Amazon's new Virginia data center is getting a bunch of tax breaks, and it gives insight into how the company reduces its tax liability
- Even outside of the deal that Virginia offered to Amazon to expand its operations there, the company has been benefiting from tax breaks in the state.
- Amazon operates a number of data centers there - and Virginia offers tax abatements to the largest data center operators.
- The state has also designated land in its data center hub as an "opportunity zone," which qualifies Amazon for federal tax breaks, too.
- Amazon is estimated to pay $0 in federal taxes for 2018. This gives some insight into how that works.
While Amazon has bailed on its plans for an HQ2 office in New York, things seem to be chugging along for Virginia, the other state where the online retailer has promised a massive expansion.
A new report from Bloomberg's David Kocieniewski details some of the hush-hush dealmaking between Amazon and state officials, particularly concerning tax breaks for its plans to build a new data center for its cloud computing unit, Amazon Web Services.AWS representatives reportedly met with the governor and with the state's economic developer, Buddy Rizer, last year. Rizer is the official overseeing the state's runaway success in attracting data center operators, including AWS.
Virginia is one of Amazon's most major and important locales, with one particular county, Loudoun, playing the starring role. Loudoun is said to be home to the largest concentration of data centers in the world, thanks to its proximity to a major internet interconnection hub and its low electricity rates.
Amazon keeps its data center plans under wraps, but it has leased millions of square feet across dozens of sites in that county and nearby areas for Vadata Inc., the business unit that operates Amazon's data centers, reports Rich Miller at Data Center Frontier. Google, Facebook and many others have data centers in Loudoun, too.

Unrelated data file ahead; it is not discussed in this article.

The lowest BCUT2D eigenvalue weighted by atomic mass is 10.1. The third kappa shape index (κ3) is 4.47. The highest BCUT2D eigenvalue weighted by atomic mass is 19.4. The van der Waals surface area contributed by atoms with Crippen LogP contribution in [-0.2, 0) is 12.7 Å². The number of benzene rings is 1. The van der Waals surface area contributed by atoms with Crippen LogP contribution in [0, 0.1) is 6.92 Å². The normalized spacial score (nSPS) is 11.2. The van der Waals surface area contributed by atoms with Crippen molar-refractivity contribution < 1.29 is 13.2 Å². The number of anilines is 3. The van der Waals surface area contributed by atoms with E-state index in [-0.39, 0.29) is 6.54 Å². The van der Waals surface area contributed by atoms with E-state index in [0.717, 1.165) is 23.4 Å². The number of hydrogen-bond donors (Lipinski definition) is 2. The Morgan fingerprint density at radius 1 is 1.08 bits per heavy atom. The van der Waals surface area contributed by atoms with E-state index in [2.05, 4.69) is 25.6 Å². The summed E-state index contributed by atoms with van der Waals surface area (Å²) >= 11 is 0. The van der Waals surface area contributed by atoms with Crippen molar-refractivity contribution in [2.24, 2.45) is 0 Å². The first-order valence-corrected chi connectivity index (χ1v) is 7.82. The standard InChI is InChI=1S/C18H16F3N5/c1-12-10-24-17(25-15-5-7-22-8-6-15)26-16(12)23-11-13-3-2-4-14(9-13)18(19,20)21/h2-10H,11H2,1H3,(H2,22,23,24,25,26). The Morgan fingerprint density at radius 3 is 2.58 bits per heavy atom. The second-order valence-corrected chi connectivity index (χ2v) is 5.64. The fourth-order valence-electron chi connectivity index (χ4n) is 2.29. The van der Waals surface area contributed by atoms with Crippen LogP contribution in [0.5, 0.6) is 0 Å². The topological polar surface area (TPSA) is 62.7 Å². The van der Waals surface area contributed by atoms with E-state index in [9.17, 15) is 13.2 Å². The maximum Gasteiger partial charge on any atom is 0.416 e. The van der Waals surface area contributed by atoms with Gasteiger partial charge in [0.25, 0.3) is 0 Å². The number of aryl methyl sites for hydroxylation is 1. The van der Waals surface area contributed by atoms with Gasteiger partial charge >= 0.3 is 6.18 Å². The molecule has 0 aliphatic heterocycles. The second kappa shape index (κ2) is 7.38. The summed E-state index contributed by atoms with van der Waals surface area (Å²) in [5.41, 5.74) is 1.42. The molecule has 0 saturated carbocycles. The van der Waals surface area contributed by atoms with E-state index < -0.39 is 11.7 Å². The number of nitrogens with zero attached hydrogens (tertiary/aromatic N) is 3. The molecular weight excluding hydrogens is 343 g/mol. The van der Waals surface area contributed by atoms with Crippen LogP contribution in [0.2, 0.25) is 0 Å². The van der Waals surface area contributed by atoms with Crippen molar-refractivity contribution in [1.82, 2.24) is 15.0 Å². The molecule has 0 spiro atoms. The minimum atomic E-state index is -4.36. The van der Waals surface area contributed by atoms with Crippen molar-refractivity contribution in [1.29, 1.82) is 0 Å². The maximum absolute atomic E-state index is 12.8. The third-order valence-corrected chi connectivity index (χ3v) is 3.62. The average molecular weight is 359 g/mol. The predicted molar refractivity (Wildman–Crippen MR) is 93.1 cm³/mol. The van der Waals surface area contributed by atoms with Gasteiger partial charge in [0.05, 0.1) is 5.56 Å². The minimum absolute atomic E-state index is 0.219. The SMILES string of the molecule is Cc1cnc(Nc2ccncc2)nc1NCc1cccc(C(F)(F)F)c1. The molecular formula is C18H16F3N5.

Among the topics discussed at some of those meetings were tax breaks for Amazon. One such meeting reportedly occurred between AWS CEO Andy Jassy, Virginia Governor Ralph Northam, and the governor's aides. In that meeting, Jassy asked for assurances that Virginia's tax breaks for data centers would continue, Bloomberg reports.
Virginia exempts sales and use-tax for the largest data centers operators, and such breaks are scheduled to sunset in 2035. In the state's 2018 fiscal year, it forgave $79 million in data center taxes, it said. But the breaks paid off as the state reaped $66.8 million over budget in tax revenues from data centers, too, reports Michael Neibauer of the Washington Business Journal.But last year, Amazon reportedly also got another, more controversial tax break.
Although Loudoun is one of the richest counties in the nation, the state designated some of the land that Amazon was interested in there as an "opportunity zone." An "opportunity zone" is a Trump-era program that can give tax breaks to companies and developers who invest in economically-distressed communities.
The state submitted this land for the program, the Treasury Department approved it, and the following month, AWS was under contract to build a data center there, Bloomberg reports.
Rizer's spokesperson insists that Amazon never asked for such a credit. Meanwhile the site it chose for its Virginia HQ2 offices was in Crystal City, which is not in an opportunity zone, Bloomberg also reported.
Not that Virginia is unique in its use of the opportunity zone program.
There are plenty of critics of the program who say the rules around the opportunity are too lax, that it helps the rich more than the poor and that it hastens gentrification.
We don't know what other tax incentives Amazon was offered by various government entities when it asked them to compete for its HQ2, because Amazon required government entities to sign non-disclosure agreements.However, Virginia's choices give a little insight into how Amazon reduces its tax bills. It may have paid no federal tax on its profit of $11.2 billion last year, according to progressive think-tank Institute for Taxation and Economic Policy.
Amazon declined to comment.